About me

Who am I?

I was born in Paris in 1986, on a beautiful winter's day in December. A few years later, my half-Arab, half-Slavic family settled in Belgium.

Dad speaks one language, Mom another, and between them they communicate in a language that's not the one I learn at school. So it was in a highly polyglot and literary environment that I grew up, frolicking between foreign languages and books of all kinds, and laying the foundations for my future career.

My studies

So it was only natural that I should undertake literary and cultural studies. I graduated from the Université Libre de Bruxelles with a Master's degree in Modern Literature and Languages, with a major in Arabic. I completed my studies with an erasmus in Seville and a linguistic stay in Tunisia. I came out of these studies with three new languages under my belt.

I then completed my training with a second Master's degree, this time in English, in the field of development cooperation, at the European Centre for International and Strategic Research.

My journey

Then it was time to start working. Multiplying my experiences, I worked as a chocolate salesman, airport representative, logistician, customer support, copywriter, watch salesman or translator.

It's not always easy to give meaning to one's professional life. I've often wondered about the relevance of my work. That's when I remembered that one of the jobs I'd been doing had appealed to me quite a lot: that of copywriter. Having always loved writing, this was an opportunity to combine passion and work.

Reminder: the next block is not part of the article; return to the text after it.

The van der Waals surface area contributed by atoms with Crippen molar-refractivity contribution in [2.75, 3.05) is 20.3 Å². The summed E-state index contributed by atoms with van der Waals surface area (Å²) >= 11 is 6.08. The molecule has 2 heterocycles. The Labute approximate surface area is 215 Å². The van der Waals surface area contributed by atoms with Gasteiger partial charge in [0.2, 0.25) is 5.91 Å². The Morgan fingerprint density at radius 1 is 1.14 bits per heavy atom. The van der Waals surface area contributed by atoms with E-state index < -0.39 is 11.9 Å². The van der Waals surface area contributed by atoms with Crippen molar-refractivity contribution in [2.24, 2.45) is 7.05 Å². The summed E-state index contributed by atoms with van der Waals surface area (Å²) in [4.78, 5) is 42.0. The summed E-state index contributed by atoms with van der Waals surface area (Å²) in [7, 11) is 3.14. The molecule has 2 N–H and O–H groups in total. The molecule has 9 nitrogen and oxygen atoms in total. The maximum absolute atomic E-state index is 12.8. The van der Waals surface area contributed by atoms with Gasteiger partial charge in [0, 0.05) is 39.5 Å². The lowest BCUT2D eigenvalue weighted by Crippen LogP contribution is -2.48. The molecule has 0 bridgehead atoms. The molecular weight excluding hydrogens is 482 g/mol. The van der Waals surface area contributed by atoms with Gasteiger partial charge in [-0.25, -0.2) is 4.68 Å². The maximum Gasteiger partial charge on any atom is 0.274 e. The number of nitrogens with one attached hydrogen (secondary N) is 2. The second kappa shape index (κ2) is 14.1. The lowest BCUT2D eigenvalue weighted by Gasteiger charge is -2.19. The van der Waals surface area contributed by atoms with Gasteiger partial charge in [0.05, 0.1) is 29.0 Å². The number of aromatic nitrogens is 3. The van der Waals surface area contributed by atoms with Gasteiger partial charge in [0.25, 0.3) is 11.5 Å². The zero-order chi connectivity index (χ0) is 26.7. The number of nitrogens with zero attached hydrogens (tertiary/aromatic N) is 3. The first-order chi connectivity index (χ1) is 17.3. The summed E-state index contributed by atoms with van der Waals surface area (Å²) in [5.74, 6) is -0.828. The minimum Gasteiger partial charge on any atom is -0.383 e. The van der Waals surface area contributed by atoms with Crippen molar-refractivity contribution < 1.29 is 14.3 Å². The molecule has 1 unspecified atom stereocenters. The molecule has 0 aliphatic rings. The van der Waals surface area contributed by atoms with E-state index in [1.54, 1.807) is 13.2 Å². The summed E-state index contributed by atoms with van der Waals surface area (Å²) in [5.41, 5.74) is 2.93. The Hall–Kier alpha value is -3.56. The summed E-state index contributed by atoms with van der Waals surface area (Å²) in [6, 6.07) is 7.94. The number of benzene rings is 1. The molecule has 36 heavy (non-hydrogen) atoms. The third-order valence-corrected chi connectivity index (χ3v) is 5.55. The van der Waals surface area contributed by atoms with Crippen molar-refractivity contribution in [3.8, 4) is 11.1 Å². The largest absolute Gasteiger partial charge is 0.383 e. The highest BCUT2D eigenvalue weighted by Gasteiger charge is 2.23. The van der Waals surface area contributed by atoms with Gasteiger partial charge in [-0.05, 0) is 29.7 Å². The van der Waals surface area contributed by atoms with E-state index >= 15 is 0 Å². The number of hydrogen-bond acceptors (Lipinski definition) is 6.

Digital marketing

I then embarked on a training path that led me successively to SEO, copywriting and SEA, at reputable establishments such as Molengeek and Bruxelles Formation.

Complemented by self-training courses, I then embarked on self-employment as a copywriter. I honed my skills and gained my first experience, writing blog articles, product sheets, white papers and website redesigns. Since then, I've been making my own way, finally doing work I enjoy!

Three golden values


Flexibility is very important in business.
Knowing how to put yourself in the other person's shoes, accepting mistakes or showing pedagogy, establishes the basis for building a long-lasting
working relationship.


There's no point in accepting projects that are surreal or beyond one's means.
I'll let you know if I don't have the resources
to carry out my mission, or if your request
is unlikely to succeed.


I make it a point of honour to respect deadlines and the
transparency of the services
provided, to inform you if
a delay or error
looms, and to maintain
my integrity with regard to the
collaborations proposed.

So, are you ready to get your business off the ground?

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